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Nutr Rev. 2003 May;61(5 Pt 2):S49-55.

Glycemic load and chronic disease.

Author information

1
Human Nutrition Unit, School of Molecular and Microbial Biosciences, University of Sydney, NSW, Australia.

Abstract

The glycemic index (GI) has proven to be a useful nutritional concept, providing new insights into the relationship between foods and chronic disease. Observational studies suggest that diets with a high glycemic load (GI x carbohydrate content) are independently associated with increased risk of type 2 diabetes and cardiovascular disease. Postprandial hyperglycemia plays a direct pathogenic role in the disease process. Lower glucose and insulin levels are associated with improved risk profile, including high-density lipoprotein cholesterol, glycosylated proteins, oxidative status, hemostatic variables, and endothelial function. Limited evidence suggests that a low-GI diet may also protect against obesity, colon cancer, and breast cancer. Diets with a high glycemic load may affect health differently in insulin-resistant and insulin-sensitive individuals. Improvements in postprandial hyperglycemia can be brought about by manipulating either the type (i.e., GI) or amount of dietary carbohydrate, or both; at present, the GI appears to be more effective.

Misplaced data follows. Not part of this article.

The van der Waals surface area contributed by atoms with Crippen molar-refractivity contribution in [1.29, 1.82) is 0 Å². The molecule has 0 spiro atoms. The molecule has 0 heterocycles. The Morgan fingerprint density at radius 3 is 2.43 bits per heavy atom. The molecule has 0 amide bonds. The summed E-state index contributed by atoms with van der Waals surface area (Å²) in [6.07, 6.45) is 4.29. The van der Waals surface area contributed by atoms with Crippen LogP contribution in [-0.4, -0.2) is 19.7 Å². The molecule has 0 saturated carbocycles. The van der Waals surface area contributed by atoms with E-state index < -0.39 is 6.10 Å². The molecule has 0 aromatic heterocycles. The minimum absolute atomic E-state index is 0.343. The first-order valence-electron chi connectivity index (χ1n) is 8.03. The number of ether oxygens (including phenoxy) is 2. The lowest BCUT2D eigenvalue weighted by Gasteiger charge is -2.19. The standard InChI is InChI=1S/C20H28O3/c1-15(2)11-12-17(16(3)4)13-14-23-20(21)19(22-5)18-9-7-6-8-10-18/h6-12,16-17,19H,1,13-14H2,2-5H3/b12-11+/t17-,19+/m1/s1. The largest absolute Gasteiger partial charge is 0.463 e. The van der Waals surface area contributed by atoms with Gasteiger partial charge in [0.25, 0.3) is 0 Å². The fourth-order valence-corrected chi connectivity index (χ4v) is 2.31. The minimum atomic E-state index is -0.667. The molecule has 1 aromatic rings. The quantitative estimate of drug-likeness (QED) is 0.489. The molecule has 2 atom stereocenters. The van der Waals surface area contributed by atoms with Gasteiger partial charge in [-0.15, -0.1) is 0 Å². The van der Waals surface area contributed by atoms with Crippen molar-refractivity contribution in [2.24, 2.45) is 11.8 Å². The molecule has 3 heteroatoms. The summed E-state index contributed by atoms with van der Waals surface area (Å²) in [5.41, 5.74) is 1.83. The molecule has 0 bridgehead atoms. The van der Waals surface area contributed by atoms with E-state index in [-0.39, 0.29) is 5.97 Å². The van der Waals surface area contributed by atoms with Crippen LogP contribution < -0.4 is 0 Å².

PMID:
12828192
[Indexed for MEDLINE]

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